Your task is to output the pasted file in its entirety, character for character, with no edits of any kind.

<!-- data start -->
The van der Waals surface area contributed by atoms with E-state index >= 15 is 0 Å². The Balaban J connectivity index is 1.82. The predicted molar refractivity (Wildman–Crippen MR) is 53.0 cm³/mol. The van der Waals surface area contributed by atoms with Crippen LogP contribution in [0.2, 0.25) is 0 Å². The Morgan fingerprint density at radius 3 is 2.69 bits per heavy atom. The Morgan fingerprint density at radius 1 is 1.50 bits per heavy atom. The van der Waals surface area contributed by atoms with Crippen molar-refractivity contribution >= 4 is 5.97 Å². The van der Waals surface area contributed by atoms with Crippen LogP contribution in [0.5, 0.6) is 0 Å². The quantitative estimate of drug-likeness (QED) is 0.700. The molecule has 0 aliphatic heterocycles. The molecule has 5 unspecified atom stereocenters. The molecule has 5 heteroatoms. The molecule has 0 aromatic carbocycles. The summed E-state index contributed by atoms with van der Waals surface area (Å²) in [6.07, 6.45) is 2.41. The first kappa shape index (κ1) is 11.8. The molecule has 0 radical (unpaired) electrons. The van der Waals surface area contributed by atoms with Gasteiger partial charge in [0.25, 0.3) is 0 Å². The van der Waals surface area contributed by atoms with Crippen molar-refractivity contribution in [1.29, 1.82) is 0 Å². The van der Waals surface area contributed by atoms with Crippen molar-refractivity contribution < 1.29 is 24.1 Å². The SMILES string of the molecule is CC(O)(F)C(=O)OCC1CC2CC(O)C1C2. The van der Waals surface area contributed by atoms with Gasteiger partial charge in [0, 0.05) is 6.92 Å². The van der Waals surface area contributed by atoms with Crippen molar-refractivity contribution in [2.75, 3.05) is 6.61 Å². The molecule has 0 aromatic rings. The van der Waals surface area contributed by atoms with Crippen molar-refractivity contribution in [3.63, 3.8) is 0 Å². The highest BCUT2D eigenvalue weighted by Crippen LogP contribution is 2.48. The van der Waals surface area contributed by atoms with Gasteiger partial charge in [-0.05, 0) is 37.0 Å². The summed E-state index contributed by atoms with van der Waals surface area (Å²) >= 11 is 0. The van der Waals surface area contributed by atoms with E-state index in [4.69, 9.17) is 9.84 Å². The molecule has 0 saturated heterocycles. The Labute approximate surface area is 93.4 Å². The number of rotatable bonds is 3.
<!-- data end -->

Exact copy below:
The van der Waals surface area contributed by atoms with E-state index >= 15 is 0 Å². The Balaban J connectivity index is 1.82. The predicted molar refractivity (Wildman–Crippen MR) is 53.0 cm³/mol. The van der Waals surface area contributed by atoms with Crippen LogP contribution in [0.2, 0.25) is 0 Å². The Morgan fingerprint density at radius 3 is 2.69 bits per heavy atom. The Morgan fingerprint density at radius 1 is 1.50 bits per heavy atom. The van der Waals surface area contributed by atoms with Crippen molar-refractivity contribution >= 4 is 5.97 Å². The van der Waals surface area contributed by atoms with Crippen LogP contribution in [0.5, 0.6) is 0 Å². The quantitative estimate of drug-likeness (QED) is 0.700. The molecule has 0 aliphatic heterocycles. The molecule has 5 unspecified atom stereocenters. The molecule has 5 heteroatoms. The molecule has 0 aromatic carbocycles. The summed E-state index contributed by atoms with van der Waals surface area (Å²) in [6.07, 6.45) is 2.41. The first kappa shape index (κ1) is 11.8. The molecule has 0 radical (unpaired) electrons. The van der Waals surface area contributed by atoms with Gasteiger partial charge in [0.25, 0.3) is 0 Å². The van der Waals surface area contributed by atoms with Crippen molar-refractivity contribution in [1.29, 1.82) is 0 Å². The van der Waals surface area contributed by atoms with Crippen molar-refractivity contribution < 1.29 is 24.1 Å². The SMILES string of the molecule is CC(O)(F)C(=O)OCC1CC2CC(O)C1C2. The van der Waals surface area contributed by atoms with Gasteiger partial charge in [0, 0.05) is 6.92 Å². The van der Waals surface area contributed by atoms with Crippen molar-refractivity contribution in [2.75, 3.05) is 6.61 Å². The molecule has 0 aromatic rings. The van der Waals surface area contributed by atoms with Crippen molar-refractivity contribution in [3.63, 3.8) is 0 Å². The highest BCUT2D eigenvalue weighted by Crippen LogP contribution is 2.48. The van der Waals surface area contributed by atoms with Gasteiger partial charge in [-0.05, 0) is 37.0 Å². The summed E-state index contributed by atoms with van der Waals surface area (Å²) >= 11 is 0. The van der Waals surface area contributed by atoms with E-state index in [4.69, 9.17) is 9.84 Å². The molecule has 0 saturated heterocycles. The Labute approximate surface area is 93.4 Å². The number of rotatable bonds is 3.